Teen Drug Abuse
There are many stages of teen drug abuse that will lead to extreme difficulty in your teen living their life. Because of the undeveloped brain, juveniles are at high risk to becoming addicted, should they not receive proper treatment. In the U.S. alone, nearly 30% of teens will have experimented with a critical substance by the eleventh grade. The body of substances may include cocaine, vicodin, inhalants, ecstasy, and anabolic steroids.
What is teen drug abuse?
Teen drug abuse is a very serious matter that has the power to control your adolescents’ future. It is vital as a parent to recognize the warning signs of mistreatment to your teens’ body. Symptoms will vary according to the drug your adolescent uses.
- Tobacco is the most common to recognize as it leaves a traceable odor. Some symptoms will showcase through short temperedness, discolored mouth; teeth, tongue. You may even notice cigarette butts outside your home or in your trash can. Most teens will not associate tobacco as a drug, however it is considered to be the gateway for teen drug abuse.
- Cannabis (weed) is very common concerning teen drug abuse, which is considered a choice drug. However, the misuse of such a substance can have negative side effects including redness of eyes, over eating, lack of motivation, and even paranoia.
- Maltreatment of cold medications and depressants is more common than you may believe. You will see your teen neglect their sleeping patterns, they will show signs of poor coordination, and a slow or irregular heart beat. The symptoms associated with teen drug abuse may indicate a more serious matter which could lead to a coma or even death by overdose. Similar symptoms are found in minors misusing narcotics (over the counter drugs).
- Stimulants are drugs, usually taken orally, that increase heart rate and can deteriorate the walls of the organs. Warning signs will include less need to sleep, paranoia, and possibly grand mal seizures. Similar symptoms may indicate the use hallucinogens.
Preventing teen drug abuse
In order to prevent substance abuse in teens, it is important that you communicate the negative side effects that can and will affect your child, physically and mentally. If your teen is showing signs of drug abuse you should ensure sufficient parental supervision in their activities, even within your own walls. Put any pain medications, narcotics, and over the counter medications that contain alcohol in a secure location. Limit the amount of cleaning solutions you keep in the home to prevent them from becoming inhalants. Always monitor pill bottles and liquid formulas very closely to make sure they are not being misused. It is best to speak to a family physician should you become aware of your teen abusing substances.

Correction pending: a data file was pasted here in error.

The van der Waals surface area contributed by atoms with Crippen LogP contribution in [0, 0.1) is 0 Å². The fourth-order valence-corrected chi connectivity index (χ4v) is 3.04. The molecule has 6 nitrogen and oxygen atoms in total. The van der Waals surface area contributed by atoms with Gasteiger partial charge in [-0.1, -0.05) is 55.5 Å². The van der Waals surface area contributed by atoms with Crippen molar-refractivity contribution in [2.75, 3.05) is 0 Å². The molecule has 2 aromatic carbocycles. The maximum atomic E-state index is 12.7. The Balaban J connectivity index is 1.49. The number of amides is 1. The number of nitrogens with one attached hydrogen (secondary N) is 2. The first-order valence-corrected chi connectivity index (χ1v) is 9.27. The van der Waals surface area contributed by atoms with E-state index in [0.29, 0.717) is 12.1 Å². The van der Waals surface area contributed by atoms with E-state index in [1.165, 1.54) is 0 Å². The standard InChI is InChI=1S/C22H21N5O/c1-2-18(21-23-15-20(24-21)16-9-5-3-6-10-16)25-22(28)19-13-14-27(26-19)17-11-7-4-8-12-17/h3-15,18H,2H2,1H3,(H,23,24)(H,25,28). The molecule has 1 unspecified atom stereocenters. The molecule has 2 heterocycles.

Treatment for teen drug abuse
Should the matter of teen drug abuse in your home be uncontrollable, it is highly recommended that you speak with our professionals who deal, specifically, with troubled youth. We work closely with residential treatment centers specialize in dealing with addicted teens. We are familiar with the best programs such as residential treatment centers that specialize in working with troubled teens who struggle with issues of addiction and drug abuse. The residential treatment programs we suggest are competitively affordable in comparison to others that do not provide the highest level of care and service as the ones we choose to work with. The residential treatment centers we recommend are well structured and incorporate a balance of well being, mentality and recovery. They have accredited academics, and specialized group and individual therapy to overcome the addiction or drug issues that trouble your child, as well as a structured program that gently holds your child accountable in order to help them make progress. If you are at a loss, don’t hesitate to call our trusted representatives today to determine your options. We can help you find the solution you and your teen need so that you may both find peace from the affects your child is struggling with, with teen drug abuse.
Photo Credit: Gregory Cinque